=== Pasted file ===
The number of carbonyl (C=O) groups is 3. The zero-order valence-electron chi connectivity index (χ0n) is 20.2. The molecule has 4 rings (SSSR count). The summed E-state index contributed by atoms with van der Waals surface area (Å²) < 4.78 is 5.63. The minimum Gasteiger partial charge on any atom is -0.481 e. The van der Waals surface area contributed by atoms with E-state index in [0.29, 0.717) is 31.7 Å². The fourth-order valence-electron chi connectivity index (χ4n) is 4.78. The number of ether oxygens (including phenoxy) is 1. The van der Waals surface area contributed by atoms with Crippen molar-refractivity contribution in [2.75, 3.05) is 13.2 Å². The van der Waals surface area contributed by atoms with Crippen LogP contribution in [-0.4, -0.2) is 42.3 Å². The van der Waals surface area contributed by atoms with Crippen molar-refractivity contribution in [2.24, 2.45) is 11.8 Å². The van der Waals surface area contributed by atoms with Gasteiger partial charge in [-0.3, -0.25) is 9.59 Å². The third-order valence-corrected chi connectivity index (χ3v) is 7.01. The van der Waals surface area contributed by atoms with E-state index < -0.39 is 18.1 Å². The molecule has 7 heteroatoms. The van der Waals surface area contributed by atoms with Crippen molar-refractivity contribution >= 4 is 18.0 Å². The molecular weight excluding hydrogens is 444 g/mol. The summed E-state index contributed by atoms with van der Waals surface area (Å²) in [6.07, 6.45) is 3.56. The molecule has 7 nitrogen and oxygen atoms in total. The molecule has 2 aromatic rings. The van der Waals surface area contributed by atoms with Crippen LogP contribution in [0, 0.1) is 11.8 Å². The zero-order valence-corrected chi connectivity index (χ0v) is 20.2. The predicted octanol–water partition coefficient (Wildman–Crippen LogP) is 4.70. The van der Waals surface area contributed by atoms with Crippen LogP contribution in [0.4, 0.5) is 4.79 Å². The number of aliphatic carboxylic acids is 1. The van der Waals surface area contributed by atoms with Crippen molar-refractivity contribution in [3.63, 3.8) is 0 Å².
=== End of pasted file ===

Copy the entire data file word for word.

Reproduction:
The number of carbonyl (C=O) groups is 3. The zero-order valence-electron chi connectivity index (χ0n) is 20.2. The molecule has 4 rings (SSSR count). The summed E-state index contributed by atoms with van der Waals surface area (Å²) < 4.78 is 5.63. The minimum Gasteiger partial charge on any atom is -0.481 e. The van der Waals surface area contributed by atoms with E-state index in [0.29, 0.717) is 31.7 Å². The fourth-order valence-electron chi connectivity index (χ4n) is 4.78. The number of ether oxygens (including phenoxy) is 1. The van der Waals surface area contributed by atoms with Crippen molar-refractivity contribution in [2.75, 3.05) is 13.2 Å². The van der Waals surface area contributed by atoms with Crippen LogP contribution in [-0.4, -0.2) is 42.3 Å². The van der Waals surface area contributed by atoms with Crippen molar-refractivity contribution in [2.24, 2.45) is 11.8 Å². The van der Waals surface area contributed by atoms with Gasteiger partial charge in [-0.3, -0.25) is 9.59 Å². The third-order valence-corrected chi connectivity index (χ3v) is 7.01. The van der Waals surface area contributed by atoms with E-state index < -0.39 is 18.1 Å². The molecule has 7 heteroatoms. The van der Waals surface area contributed by atoms with Crippen molar-refractivity contribution >= 4 is 18.0 Å². The molecular weight excluding hydrogens is 444 g/mol. The summed E-state index contributed by atoms with van der Waals surface area (Å²) in [6.07, 6.45) is 3.56. The molecule has 7 nitrogen and oxygen atoms in total. The molecule has 2 aromatic rings. The van der Waals surface area contributed by atoms with Crippen LogP contribution in [0, 0.1) is 11.8 Å². The zero-order valence-corrected chi connectivity index (χ0v) is 20.2. The predicted octanol–water partition coefficient (Wildman–Crippen LogP) is 4.70. The van der Waals surface area contributed by atoms with Crippen LogP contribution in [0.4, 0.5) is 4.79 Å². The number of aliphatic carboxylic acids is 1. The van der Waals surface area contributed by atoms with Crippen molar-refractivity contribution in [3.63, 3.8) is 0 Å².